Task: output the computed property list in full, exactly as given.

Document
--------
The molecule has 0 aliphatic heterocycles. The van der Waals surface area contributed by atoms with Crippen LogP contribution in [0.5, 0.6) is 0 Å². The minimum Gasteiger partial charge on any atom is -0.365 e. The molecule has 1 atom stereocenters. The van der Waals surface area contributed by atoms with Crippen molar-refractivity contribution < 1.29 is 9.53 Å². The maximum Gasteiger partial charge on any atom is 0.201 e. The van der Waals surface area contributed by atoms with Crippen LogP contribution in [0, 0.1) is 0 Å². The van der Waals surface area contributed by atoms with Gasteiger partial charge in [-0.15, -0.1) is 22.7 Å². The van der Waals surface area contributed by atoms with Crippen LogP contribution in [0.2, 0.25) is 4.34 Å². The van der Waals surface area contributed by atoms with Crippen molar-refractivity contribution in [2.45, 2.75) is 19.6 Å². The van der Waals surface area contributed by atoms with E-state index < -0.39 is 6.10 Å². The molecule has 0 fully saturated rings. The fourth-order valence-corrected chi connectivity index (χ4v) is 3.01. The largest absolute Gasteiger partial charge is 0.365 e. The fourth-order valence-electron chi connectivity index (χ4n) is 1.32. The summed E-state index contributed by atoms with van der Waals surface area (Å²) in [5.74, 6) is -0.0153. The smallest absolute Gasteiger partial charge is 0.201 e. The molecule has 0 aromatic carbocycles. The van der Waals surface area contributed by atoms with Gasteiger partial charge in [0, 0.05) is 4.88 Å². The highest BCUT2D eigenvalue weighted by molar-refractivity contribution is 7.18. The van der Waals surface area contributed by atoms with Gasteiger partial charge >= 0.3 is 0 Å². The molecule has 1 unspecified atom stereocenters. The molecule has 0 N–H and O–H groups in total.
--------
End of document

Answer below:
The molecule has 0 aliphatic heterocycles. The van der Waals surface area contributed by atoms with Crippen LogP contribution in [0.5, 0.6) is 0 Å². The minimum Gasteiger partial charge on any atom is -0.365 e. The molecule has 1 atom stereocenters. The van der Waals surface area contributed by atoms with Crippen molar-refractivity contribution < 1.29 is 9.53 Å². The maximum Gasteiger partial charge on any atom is 0.201 e. The van der Waals surface area contributed by atoms with Crippen LogP contribution in [0, 0.1) is 0 Å². The van der Waals surface area contributed by atoms with Gasteiger partial charge in [-0.15, -0.1) is 22.7 Å². The van der Waals surface area contributed by atoms with Crippen LogP contribution in [0.2, 0.25) is 4.34 Å². The van der Waals surface area contributed by atoms with Crippen molar-refractivity contribution in [2.45, 2.75) is 19.6 Å². The van der Waals surface area contributed by atoms with E-state index < -0.39 is 6.10 Å². The molecule has 0 fully saturated rings. The fourth-order valence-corrected chi connectivity index (χ4v) is 3.01. The largest absolute Gasteiger partial charge is 0.365 e. The fourth-order valence-electron chi connectivity index (χ4n) is 1.32. The summed E-state index contributed by atoms with van der Waals surface area (Å²) in [5.74, 6) is -0.0153. The smallest absolute Gasteiger partial charge is 0.201 e. The molecule has 0 aromatic carbocycles. The van der Waals surface area contributed by atoms with Gasteiger partial charge in [0, 0.05) is 4.88 Å². The highest BCUT2D eigenvalue weighted by molar-refractivity contribution is 7.18. The van der Waals surface area contributed by atoms with Gasteiger partial charge >= 0.3 is 0 Å². The molecule has 1 unspecified atom stereocenters. The molecule has 0 N–H and O–H groups in total.